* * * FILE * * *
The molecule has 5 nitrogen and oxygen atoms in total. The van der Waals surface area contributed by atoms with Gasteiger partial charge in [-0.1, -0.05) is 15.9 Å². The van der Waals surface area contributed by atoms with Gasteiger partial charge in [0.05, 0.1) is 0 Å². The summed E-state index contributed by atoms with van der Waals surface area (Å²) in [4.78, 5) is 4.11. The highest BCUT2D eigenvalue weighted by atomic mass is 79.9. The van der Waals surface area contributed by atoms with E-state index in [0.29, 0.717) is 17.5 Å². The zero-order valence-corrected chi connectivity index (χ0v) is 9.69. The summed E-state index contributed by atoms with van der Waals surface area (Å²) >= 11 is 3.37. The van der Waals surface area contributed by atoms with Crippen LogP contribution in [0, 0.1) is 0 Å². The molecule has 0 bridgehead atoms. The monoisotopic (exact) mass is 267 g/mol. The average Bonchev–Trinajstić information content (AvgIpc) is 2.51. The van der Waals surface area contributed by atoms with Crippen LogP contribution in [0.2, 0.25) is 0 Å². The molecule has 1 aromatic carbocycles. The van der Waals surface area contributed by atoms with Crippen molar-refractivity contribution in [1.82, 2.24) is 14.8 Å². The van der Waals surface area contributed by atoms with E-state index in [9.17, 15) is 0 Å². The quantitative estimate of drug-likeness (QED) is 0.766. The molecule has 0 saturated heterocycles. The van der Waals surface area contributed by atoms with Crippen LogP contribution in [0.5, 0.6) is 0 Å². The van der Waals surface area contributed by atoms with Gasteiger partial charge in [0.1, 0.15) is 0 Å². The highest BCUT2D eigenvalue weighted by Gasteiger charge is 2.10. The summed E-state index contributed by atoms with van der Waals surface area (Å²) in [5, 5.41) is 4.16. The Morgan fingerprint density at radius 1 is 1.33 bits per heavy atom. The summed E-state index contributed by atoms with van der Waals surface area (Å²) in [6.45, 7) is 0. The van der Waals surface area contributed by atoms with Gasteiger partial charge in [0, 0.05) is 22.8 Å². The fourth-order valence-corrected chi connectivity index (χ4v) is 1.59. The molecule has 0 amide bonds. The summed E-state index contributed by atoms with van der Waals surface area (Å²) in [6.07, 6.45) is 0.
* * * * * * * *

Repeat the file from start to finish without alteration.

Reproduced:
The molecule has 5 nitrogen and oxygen atoms in total. The van der Waals surface area contributed by atoms with Gasteiger partial charge in [-0.1, -0.05) is 15.9 Å². The van der Waals surface area contributed by atoms with Gasteiger partial charge in [0.05, 0.1) is 0 Å². The summed E-state index contributed by atoms with van der Waals surface area (Å²) in [4.78, 5) is 4.11. The highest BCUT2D eigenvalue weighted by atomic mass is 79.9. The van der Waals surface area contributed by atoms with E-state index in [0.29, 0.717) is 17.5 Å². The zero-order valence-corrected chi connectivity index (χ0v) is 9.69. The summed E-state index contributed by atoms with van der Waals surface area (Å²) >= 11 is 3.37. The van der Waals surface area contributed by atoms with Crippen LogP contribution in [0, 0.1) is 0 Å². The molecule has 0 bridgehead atoms. The monoisotopic (exact) mass is 267 g/mol. The average Bonchev–Trinajstić information content (AvgIpc) is 2.51. The van der Waals surface area contributed by atoms with Crippen LogP contribution in [0.2, 0.25) is 0 Å². The molecule has 1 aromatic carbocycles. The van der Waals surface area contributed by atoms with Crippen molar-refractivity contribution in [1.82, 2.24) is 14.8 Å². The van der Waals surface area contributed by atoms with E-state index in [9.17, 15) is 0 Å². The quantitative estimate of drug-likeness (QED) is 0.766. The molecule has 0 saturated heterocycles. The van der Waals surface area contributed by atoms with Crippen LogP contribution in [0.5, 0.6) is 0 Å². The van der Waals surface area contributed by atoms with Gasteiger partial charge in [0.1, 0.15) is 0 Å². The highest BCUT2D eigenvalue weighted by Gasteiger charge is 2.10. The summed E-state index contributed by atoms with van der Waals surface area (Å²) in [5, 5.41) is 4.16. The Morgan fingerprint density at radius 1 is 1.33 bits per heavy atom. The summed E-state index contributed by atoms with van der Waals surface area (Å²) in [6.45, 7) is 0. The van der Waals surface area contributed by atoms with Gasteiger partial charge in [0, 0.05) is 22.8 Å². The fourth-order valence-corrected chi connectivity index (χ4v) is 1.59. The molecule has 0 amide bonds. The summed E-state index contributed by atoms with van der Waals surface area (Å²) in [6.07, 6.45) is 0.